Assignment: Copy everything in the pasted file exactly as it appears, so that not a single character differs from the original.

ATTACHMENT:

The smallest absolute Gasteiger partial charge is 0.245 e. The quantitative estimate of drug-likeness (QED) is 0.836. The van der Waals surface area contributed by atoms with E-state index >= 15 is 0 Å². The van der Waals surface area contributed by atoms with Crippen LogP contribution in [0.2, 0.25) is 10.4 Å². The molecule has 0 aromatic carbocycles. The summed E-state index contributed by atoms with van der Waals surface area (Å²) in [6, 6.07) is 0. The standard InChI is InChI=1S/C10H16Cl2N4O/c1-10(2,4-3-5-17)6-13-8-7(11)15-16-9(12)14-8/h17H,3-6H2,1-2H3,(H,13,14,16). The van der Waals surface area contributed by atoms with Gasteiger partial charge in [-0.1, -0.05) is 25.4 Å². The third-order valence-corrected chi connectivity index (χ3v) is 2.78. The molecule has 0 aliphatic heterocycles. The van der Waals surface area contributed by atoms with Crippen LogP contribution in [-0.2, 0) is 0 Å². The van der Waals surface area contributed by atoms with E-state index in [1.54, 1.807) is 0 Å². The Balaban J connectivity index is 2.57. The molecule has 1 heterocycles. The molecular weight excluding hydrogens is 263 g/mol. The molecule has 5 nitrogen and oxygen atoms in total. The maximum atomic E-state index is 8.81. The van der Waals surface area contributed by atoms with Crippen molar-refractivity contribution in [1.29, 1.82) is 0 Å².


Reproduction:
The smallest absolute Gasteiger partial charge is 0.245 e. The quantitative estimate of drug-likeness (QED) is 0.836. The van der Waals surface area contributed by atoms with E-state index >= 15 is 0 Å². The van der Waals surface area contributed by atoms with Crippen LogP contribution in [0.2, 0.25) is 10.4 Å². The molecule has 0 aromatic carbocycles. The summed E-state index contributed by atoms with van der Waals surface area (Å²) in [6, 6.07) is 0. The standard InChI is InChI=1S/C10H16Cl2N4O/c1-10(2,4-3-5-17)6-13-8-7(11)15-16-9(12)14-8/h17H,3-6H2,1-2H3,(H,13,14,16). The van der Waals surface area contributed by atoms with Gasteiger partial charge in [-0.1, -0.05) is 25.4 Å². The third-order valence-corrected chi connectivity index (χ3v) is 2.78. The molecule has 0 aliphatic heterocycles. The van der Waals surface area contributed by atoms with Crippen LogP contribution in [-0.2, 0) is 0 Å². The van der Waals surface area contributed by atoms with E-state index in [1.54, 1.807) is 0 Å². The Balaban J connectivity index is 2.57. The molecule has 1 heterocycles. The molecular weight excluding hydrogens is 263 g/mol. The molecule has 5 nitrogen and oxygen atoms in total. The maximum atomic E-state index is 8.81. The van der Waals surface area contributed by atoms with Crippen molar-refractivity contribution in [1.29, 1.82) is 0 Å².